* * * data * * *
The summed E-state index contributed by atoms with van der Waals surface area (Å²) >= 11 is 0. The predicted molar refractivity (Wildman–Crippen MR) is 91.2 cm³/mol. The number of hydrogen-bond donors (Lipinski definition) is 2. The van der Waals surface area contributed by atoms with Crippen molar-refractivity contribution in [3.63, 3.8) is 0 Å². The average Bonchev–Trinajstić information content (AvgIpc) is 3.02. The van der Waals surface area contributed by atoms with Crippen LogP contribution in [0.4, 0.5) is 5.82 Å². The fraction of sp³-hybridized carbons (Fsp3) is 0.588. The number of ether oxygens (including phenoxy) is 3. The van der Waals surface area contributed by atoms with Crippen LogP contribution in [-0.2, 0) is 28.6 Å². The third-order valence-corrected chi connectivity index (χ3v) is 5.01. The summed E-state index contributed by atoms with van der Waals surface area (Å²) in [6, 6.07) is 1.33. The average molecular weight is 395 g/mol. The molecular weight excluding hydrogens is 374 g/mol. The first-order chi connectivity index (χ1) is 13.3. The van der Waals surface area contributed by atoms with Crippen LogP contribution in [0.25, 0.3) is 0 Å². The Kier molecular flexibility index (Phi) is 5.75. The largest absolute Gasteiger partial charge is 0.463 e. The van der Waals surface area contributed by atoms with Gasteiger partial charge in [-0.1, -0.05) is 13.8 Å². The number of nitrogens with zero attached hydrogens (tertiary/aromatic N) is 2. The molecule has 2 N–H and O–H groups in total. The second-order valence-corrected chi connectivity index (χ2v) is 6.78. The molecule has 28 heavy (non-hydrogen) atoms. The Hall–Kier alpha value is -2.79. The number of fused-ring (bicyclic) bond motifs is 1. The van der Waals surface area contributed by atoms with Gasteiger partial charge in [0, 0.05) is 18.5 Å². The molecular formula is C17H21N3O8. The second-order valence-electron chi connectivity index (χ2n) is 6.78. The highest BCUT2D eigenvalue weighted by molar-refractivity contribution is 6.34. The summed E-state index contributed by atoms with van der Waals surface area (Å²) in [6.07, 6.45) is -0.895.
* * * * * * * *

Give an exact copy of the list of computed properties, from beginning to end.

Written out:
The summed E-state index contributed by atoms with van der Waals surface area (Å²) >= 11 is 0. The predicted molar refractivity (Wildman–Crippen MR) is 91.2 cm³/mol. The number of hydrogen-bond donors (Lipinski definition) is 2. The van der Waals surface area contributed by atoms with Crippen molar-refractivity contribution in [3.63, 3.8) is 0 Å². The average Bonchev–Trinajstić information content (AvgIpc) is 3.02. The van der Waals surface area contributed by atoms with Crippen LogP contribution in [0.4, 0.5) is 5.82 Å². The fraction of sp³-hybridized carbons (Fsp3) is 0.588. The number of ether oxygens (including phenoxy) is 3. The van der Waals surface area contributed by atoms with Crippen LogP contribution in [-0.2, 0) is 28.6 Å². The third-order valence-corrected chi connectivity index (χ3v) is 5.01. The summed E-state index contributed by atoms with van der Waals surface area (Å²) in [6, 6.07) is 1.33. The average molecular weight is 395 g/mol. The molecular weight excluding hydrogens is 374 g/mol. The first-order chi connectivity index (χ1) is 13.3. The van der Waals surface area contributed by atoms with Crippen LogP contribution in [0.25, 0.3) is 0 Å². The Kier molecular flexibility index (Phi) is 5.75. The largest absolute Gasteiger partial charge is 0.463 e. The van der Waals surface area contributed by atoms with Gasteiger partial charge in [-0.1, -0.05) is 13.8 Å². The number of nitrogens with zero attached hydrogens (tertiary/aromatic N) is 2. The molecule has 2 N–H and O–H groups in total. The second-order valence-corrected chi connectivity index (χ2v) is 6.78. The molecule has 28 heavy (non-hydrogen) atoms. The Hall–Kier alpha value is -2.79. The number of fused-ring (bicyclic) bond motifs is 1. The van der Waals surface area contributed by atoms with Gasteiger partial charge in [0, 0.05) is 18.5 Å². The molecular formula is C17H21N3O8. The second-order valence-electron chi connectivity index (χ2n) is 6.78. The highest BCUT2D eigenvalue weighted by molar-refractivity contribution is 6.34. The summed E-state index contributed by atoms with van der Waals surface area (Å²) in [6.07, 6.45) is -0.895.